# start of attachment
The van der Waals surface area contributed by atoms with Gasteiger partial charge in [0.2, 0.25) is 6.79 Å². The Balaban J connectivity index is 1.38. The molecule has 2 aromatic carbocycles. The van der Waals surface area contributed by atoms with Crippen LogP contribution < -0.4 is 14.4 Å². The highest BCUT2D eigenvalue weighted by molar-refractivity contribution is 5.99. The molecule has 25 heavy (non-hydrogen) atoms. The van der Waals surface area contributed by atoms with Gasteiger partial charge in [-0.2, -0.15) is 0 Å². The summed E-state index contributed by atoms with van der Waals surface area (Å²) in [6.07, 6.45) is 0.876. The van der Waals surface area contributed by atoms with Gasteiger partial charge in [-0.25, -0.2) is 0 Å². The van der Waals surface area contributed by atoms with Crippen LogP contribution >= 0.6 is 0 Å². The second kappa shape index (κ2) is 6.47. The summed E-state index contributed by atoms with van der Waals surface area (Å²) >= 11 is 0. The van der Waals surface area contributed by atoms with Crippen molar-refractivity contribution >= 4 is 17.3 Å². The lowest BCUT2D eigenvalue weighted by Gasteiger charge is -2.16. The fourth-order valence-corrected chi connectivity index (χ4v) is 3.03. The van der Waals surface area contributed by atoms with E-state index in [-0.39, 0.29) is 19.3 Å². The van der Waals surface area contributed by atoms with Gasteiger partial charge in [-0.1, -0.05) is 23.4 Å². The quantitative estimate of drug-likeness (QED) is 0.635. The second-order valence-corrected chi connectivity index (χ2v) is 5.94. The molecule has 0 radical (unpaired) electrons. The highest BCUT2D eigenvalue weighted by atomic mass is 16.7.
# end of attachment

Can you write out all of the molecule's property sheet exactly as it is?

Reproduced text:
The van der Waals surface area contributed by atoms with Gasteiger partial charge in [0.2, 0.25) is 6.79 Å². The Balaban J connectivity index is 1.38. The molecule has 2 aromatic carbocycles. The van der Waals surface area contributed by atoms with Crippen LogP contribution < -0.4 is 14.4 Å². The highest BCUT2D eigenvalue weighted by molar-refractivity contribution is 5.99. The molecule has 25 heavy (non-hydrogen) atoms. The van der Waals surface area contributed by atoms with Gasteiger partial charge in [-0.2, -0.15) is 0 Å². The summed E-state index contributed by atoms with van der Waals surface area (Å²) in [6.07, 6.45) is 0.876. The van der Waals surface area contributed by atoms with Gasteiger partial charge in [-0.25, -0.2) is 0 Å². The van der Waals surface area contributed by atoms with Crippen LogP contribution >= 0.6 is 0 Å². The second kappa shape index (κ2) is 6.47. The summed E-state index contributed by atoms with van der Waals surface area (Å²) >= 11 is 0. The van der Waals surface area contributed by atoms with Crippen molar-refractivity contribution >= 4 is 17.3 Å². The lowest BCUT2D eigenvalue weighted by Gasteiger charge is -2.16. The fourth-order valence-corrected chi connectivity index (χ4v) is 3.03. The van der Waals surface area contributed by atoms with E-state index in [-0.39, 0.29) is 19.3 Å². The van der Waals surface area contributed by atoms with Gasteiger partial charge in [-0.1, -0.05) is 23.4 Å². The quantitative estimate of drug-likeness (QED) is 0.635. The second-order valence-corrected chi connectivity index (χ2v) is 5.94. The molecule has 0 radical (unpaired) electrons. The highest BCUT2D eigenvalue weighted by atomic mass is 16.7.